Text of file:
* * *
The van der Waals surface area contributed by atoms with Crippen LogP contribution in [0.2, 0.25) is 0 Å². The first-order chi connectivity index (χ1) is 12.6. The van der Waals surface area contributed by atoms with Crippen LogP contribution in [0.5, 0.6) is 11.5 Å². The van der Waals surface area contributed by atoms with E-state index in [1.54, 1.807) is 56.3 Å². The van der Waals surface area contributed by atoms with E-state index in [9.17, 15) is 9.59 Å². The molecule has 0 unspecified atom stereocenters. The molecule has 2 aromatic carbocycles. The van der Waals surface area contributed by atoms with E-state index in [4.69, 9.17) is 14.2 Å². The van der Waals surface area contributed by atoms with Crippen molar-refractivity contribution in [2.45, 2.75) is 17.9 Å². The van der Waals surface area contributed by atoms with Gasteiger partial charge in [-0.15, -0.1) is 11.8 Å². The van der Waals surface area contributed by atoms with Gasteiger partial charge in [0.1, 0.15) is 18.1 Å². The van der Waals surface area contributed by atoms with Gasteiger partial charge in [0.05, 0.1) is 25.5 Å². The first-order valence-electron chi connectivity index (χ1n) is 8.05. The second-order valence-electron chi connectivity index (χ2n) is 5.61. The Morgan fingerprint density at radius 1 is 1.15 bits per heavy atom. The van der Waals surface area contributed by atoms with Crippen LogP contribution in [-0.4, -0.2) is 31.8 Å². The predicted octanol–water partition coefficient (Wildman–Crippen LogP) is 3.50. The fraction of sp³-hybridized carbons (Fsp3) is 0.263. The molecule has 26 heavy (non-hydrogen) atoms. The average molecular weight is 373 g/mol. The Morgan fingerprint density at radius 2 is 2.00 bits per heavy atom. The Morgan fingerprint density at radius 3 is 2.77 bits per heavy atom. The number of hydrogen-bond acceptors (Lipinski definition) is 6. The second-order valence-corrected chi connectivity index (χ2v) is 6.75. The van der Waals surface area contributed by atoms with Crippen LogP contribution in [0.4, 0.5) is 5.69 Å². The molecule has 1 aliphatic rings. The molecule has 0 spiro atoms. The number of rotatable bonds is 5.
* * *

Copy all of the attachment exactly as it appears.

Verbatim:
The van der Waals surface area contributed by atoms with Crippen LogP contribution in [0.2, 0.25) is 0 Å². The first-order chi connectivity index (χ1) is 12.6. The van der Waals surface area contributed by atoms with Crippen LogP contribution in [0.5, 0.6) is 11.5 Å². The van der Waals surface area contributed by atoms with E-state index in [1.54, 1.807) is 56.3 Å². The van der Waals surface area contributed by atoms with E-state index in [9.17, 15) is 9.59 Å². The molecule has 0 unspecified atom stereocenters. The molecule has 2 aromatic carbocycles. The van der Waals surface area contributed by atoms with E-state index in [4.69, 9.17) is 14.2 Å². The van der Waals surface area contributed by atoms with Crippen molar-refractivity contribution in [2.45, 2.75) is 17.9 Å². The van der Waals surface area contributed by atoms with Gasteiger partial charge in [-0.15, -0.1) is 11.8 Å². The van der Waals surface area contributed by atoms with Gasteiger partial charge in [0.1, 0.15) is 18.1 Å². The van der Waals surface area contributed by atoms with Gasteiger partial charge in [0.05, 0.1) is 25.5 Å². The first-order valence-electron chi connectivity index (χ1n) is 8.05. The second-order valence-electron chi connectivity index (χ2n) is 5.61. The Morgan fingerprint density at radius 1 is 1.15 bits per heavy atom. The van der Waals surface area contributed by atoms with Crippen LogP contribution in [-0.4, -0.2) is 31.8 Å². The predicted octanol–water partition coefficient (Wildman–Crippen LogP) is 3.50. The fraction of sp³-hybridized carbons (Fsp3) is 0.263. The molecule has 26 heavy (non-hydrogen) atoms. The average molecular weight is 373 g/mol. The Morgan fingerprint density at radius 2 is 2.00 bits per heavy atom. The Morgan fingerprint density at radius 3 is 2.77 bits per heavy atom. The number of hydrogen-bond acceptors (Lipinski definition) is 6. The second-order valence-corrected chi connectivity index (χ2v) is 6.75. The van der Waals surface area contributed by atoms with Crippen LogP contribution in [0.4, 0.5) is 5.69 Å². The molecule has 1 aliphatic rings. The molecule has 0 spiro atoms. The number of rotatable bonds is 5.